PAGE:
It's no fun seeing the party you have supported and of which you have been a member for over thirty years seemingly tearing itself apart though I well remember the merger period of 1987-88 as a blacker time. Tonight, the Lib Dem Parliamentary Party tore itself in three with roughly half backing the Government move to raise tuition fees to £9k, eight abstaining and twenty-one voting against the Government.
The measure carried by a majority of 21 (323-302).
For Nick Clegg, it is time to rebuild and reflect on what has been a bruising fortnight but which ultimately may prove to have more significance than many believe. Politicians, like the rest of us, are occasionally tested in the fire and it can either make or break them. Nick Clegg seems to have some of the same steel for which his home city of Sheffield is well known.
David Cameron will also have been embarrassed by six of his MPs joining the revolt but it is the Lib Dems who have taken the flak for this proposal which, while unpopular with some students, is perhaps less unpopular with students than generally realised.
It's been a fortnight of almost unremitting hostility for Clegg, especially from the Labour side, and the decision of a significant minority to vote against the proposal doesn't help. The Coalition Agreement, which superceded every other document INCLUDING the Election Manifesto in terms of a policy programme, allowed for an abstention and that's fine so 36 MPs supported the Agreement as it stood.
In some ways, this whole experience could be hugely beneficial for the party in the medium to long term. First, it shows the dangers and futility of comfortable irresponsible Opposition where you can advocate anything and agree to sign any pledge safe in the knowledge you won't be accountable for it. The Liberal Democrats fell into that not insignificant trap on this issue and have paid a heavy price but if it means that future policy-making is established on a more realistic stance, that can only be for the good of the party.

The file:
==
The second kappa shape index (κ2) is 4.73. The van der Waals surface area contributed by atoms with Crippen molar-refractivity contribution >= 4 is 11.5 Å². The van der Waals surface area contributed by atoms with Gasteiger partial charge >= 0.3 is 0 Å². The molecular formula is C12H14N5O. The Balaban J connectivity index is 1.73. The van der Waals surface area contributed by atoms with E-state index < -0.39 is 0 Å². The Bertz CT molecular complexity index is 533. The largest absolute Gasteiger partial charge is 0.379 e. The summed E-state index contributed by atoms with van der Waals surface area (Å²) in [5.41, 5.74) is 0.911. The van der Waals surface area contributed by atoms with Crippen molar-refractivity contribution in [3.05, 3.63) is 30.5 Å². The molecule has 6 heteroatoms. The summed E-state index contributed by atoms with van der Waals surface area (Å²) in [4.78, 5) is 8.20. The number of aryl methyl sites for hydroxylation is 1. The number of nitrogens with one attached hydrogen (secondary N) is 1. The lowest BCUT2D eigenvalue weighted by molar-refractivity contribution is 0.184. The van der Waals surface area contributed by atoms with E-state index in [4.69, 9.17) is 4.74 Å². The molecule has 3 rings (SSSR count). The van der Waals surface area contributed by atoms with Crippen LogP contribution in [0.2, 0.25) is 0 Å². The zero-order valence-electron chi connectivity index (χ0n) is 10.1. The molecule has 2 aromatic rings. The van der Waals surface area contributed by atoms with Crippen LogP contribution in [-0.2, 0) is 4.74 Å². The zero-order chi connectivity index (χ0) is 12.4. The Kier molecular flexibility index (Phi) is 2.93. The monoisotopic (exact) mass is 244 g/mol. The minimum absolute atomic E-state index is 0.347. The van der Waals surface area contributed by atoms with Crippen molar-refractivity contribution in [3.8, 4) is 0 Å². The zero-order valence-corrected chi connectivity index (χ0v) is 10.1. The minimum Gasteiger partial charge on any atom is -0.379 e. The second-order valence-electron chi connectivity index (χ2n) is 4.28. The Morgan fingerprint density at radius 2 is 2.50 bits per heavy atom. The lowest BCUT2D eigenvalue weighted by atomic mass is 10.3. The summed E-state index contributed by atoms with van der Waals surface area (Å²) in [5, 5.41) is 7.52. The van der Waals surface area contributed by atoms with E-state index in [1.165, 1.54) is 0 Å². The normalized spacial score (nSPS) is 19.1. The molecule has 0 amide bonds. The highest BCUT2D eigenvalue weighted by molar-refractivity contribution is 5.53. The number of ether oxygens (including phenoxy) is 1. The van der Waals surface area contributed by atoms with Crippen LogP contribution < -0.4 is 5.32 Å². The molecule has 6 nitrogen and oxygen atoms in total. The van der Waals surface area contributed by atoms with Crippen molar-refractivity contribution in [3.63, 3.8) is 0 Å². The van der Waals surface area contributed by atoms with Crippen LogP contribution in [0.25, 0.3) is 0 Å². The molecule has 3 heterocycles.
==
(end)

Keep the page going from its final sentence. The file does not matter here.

In addition, the Party is being tested in the fires of unpopularity in Government. It must learn and gain strength from the experience in the knowledge that credibility comes from these experiences. The other point is that it's clear there is no relationship with Labour at the moment though that may change over time and especially if economic growth revitalises the Coalition and its political prospects.
Every day the Party spends in Government is valuable experience and though in popularity the party is well down there is a huge potential reservoir of supporters among those who have previously voted mainly Conservative. I believe a significant part of this vote is far more anti-Labour than pro-Conservative and the argument the Conservatives have used in every election at recent times (a vote for the Lib Dems is a vote for Labour) has been destroyed. There's a big vote for grabs if Nick Clegg has the courage to go for it.
For now, though, it's about riding out the storm and holding the Party together. That son't be easy but if I've learned nothing else in politics, hanging together is infinitely better than hanging separately.